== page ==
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Munshi NC, Avet-Loiseau H, Rawstron AC, et al. Association of Minimal Residual Disease With Superior Survival Outcomes in Patients With Multiple Myeloma: A Meta-analysis. JAMA Oncol. 2017;3(1):28–35. doi:10.1001/jamaoncol.2016.3160
What is the utility of minimal residual disease (MRD) assessment in predicting survival outcomes in patients with newly diagnosed multiple myeloma (MM)?
In a meta-analysis of published literature (1990-2016) achievement of MRD-negative status following treatment was associated with a significant improvement in progression-free survival (hazard ratio [HR], 0.41; 95% CI, 0.36-0.48; N = 1273). Overall survival was also significantly prolonged in MRD-negative patients (HR, 0.57; 95% CI, 0.46-0.71; N = 1100). Focusing on patients achieving conventional complete response, MRD-negative status showed similar improvement in survival.
This large-cohort meta-analysis identifies MRD status as a marker of long-term survival outcome in patients with MM and provides evidence to support the integration of MRD assessment as an end point in clinical trials.
Numerous studies have evaluated the prognostic value of minimal residual disease (MRD) in patients with multiple myeloma (MM). Most studies were small and varied in terms of patient population, treatment, and MRD assessment methods.
To evaluate the utility of MRD detection in patients with newly diagnosed MM.
A Medline search was conducted for articles published in English between January 1990 and January 2016.
Eligible studies reported MRD status and progression-free survival (PFS) or overall survival (OS) in 20 or more patients following treatment. Among 405 articles identified, 21 met the initial eligibility criteria and were included in the analysis.
Data Extraction and Synthesis
Information on patient characteristics, treatment, MRD assessment, and outcomes were extracted using a standard form.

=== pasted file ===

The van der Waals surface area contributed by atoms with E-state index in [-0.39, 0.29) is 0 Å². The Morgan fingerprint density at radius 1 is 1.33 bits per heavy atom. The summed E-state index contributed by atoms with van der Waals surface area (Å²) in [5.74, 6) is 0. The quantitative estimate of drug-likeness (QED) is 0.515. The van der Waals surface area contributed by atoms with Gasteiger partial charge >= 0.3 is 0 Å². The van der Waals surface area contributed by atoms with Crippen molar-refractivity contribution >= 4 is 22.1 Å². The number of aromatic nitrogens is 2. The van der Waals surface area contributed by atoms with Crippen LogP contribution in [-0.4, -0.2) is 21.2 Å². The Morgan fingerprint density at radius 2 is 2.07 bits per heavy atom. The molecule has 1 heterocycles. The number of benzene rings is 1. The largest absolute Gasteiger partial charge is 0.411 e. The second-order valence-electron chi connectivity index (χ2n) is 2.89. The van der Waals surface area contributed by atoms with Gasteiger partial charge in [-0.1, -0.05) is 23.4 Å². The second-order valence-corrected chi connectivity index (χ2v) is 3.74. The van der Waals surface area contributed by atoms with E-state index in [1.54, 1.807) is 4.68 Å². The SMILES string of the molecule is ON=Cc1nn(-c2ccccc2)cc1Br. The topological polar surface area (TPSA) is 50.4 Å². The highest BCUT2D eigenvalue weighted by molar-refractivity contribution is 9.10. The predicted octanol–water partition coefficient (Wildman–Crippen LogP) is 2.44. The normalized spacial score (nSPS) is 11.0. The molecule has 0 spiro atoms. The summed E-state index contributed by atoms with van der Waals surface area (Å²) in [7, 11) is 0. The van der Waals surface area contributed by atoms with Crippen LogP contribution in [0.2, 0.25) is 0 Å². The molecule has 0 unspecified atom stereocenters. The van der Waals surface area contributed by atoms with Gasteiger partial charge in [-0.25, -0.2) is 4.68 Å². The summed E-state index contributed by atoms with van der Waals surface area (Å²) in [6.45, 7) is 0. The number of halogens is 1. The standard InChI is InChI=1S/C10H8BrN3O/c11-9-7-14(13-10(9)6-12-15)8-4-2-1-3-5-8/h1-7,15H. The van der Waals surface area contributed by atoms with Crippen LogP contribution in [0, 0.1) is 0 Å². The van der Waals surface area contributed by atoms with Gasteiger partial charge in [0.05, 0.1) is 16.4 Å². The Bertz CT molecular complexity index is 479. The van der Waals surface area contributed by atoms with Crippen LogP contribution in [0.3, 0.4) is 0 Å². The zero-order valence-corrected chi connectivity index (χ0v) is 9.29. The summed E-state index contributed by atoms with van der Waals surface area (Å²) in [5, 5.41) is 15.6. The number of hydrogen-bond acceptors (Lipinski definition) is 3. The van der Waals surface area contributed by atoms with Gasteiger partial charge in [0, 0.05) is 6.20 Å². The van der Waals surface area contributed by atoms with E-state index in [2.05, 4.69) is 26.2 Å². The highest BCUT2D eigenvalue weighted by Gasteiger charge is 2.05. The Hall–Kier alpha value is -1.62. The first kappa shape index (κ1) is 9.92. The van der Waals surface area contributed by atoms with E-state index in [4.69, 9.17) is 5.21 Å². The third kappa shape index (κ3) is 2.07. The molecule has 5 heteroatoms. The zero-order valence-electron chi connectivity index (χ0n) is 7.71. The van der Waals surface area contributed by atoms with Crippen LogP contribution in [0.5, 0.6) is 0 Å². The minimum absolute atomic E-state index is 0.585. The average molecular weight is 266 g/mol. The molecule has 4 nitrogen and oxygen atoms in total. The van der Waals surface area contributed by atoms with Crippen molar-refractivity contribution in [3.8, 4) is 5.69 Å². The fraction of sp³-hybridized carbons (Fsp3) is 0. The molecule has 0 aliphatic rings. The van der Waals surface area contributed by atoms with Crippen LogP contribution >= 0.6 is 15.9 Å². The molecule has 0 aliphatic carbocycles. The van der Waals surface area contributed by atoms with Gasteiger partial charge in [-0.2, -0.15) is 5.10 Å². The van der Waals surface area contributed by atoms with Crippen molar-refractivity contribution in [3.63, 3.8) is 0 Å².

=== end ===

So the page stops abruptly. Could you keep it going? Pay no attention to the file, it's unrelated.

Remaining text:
Main Outcomes and Measures
The impact of MRD status on PFS and OS was assessed by pooling data from relevant trials. Data were adjusted to allow for different proportions of patients with MRD in different studies, and analyzed using the Peto method. Forest plots were created based on Cox model analysis. Other prespecified research questions were addressed qualitatively.
Fourteen studies (n = 1273) provided data on the impact of MRD on PFS, and 12 studies (n = 1100) on OS. Results were reported specifically in patients who had achieved conventional complete response (CR) in 5 studies for PFS (n = 574) and 6 studies for OS (n = 616). An MRD-negative status was associated with significantly better PFS overall (hazard ratio [HR], 0.41; 95% CI, 0.36-0.48; P < .001) and in studies specifically looking at CR patients (HR, 0.44; 95% CI, 0.34-0.56; P < .001). Overall survival was also favorable in MRD-negative patients overall (HR, 0.57; 95% CI, 0.46-0.71; P < .001) and in CR patients (HR, 0.47; 95% CI, 0.33-0.67; P < .001). Tests of heterogeneity found no significant differences among the studies for PFS and OS.
Conclusions and Relevance
Minimal residual disease-negative status after treatment for newly diagnosed MM is associated with long-term survival. These findings provide quantitative evidence to support the integration of MRD assessment as an end point in clinical trials of MM.
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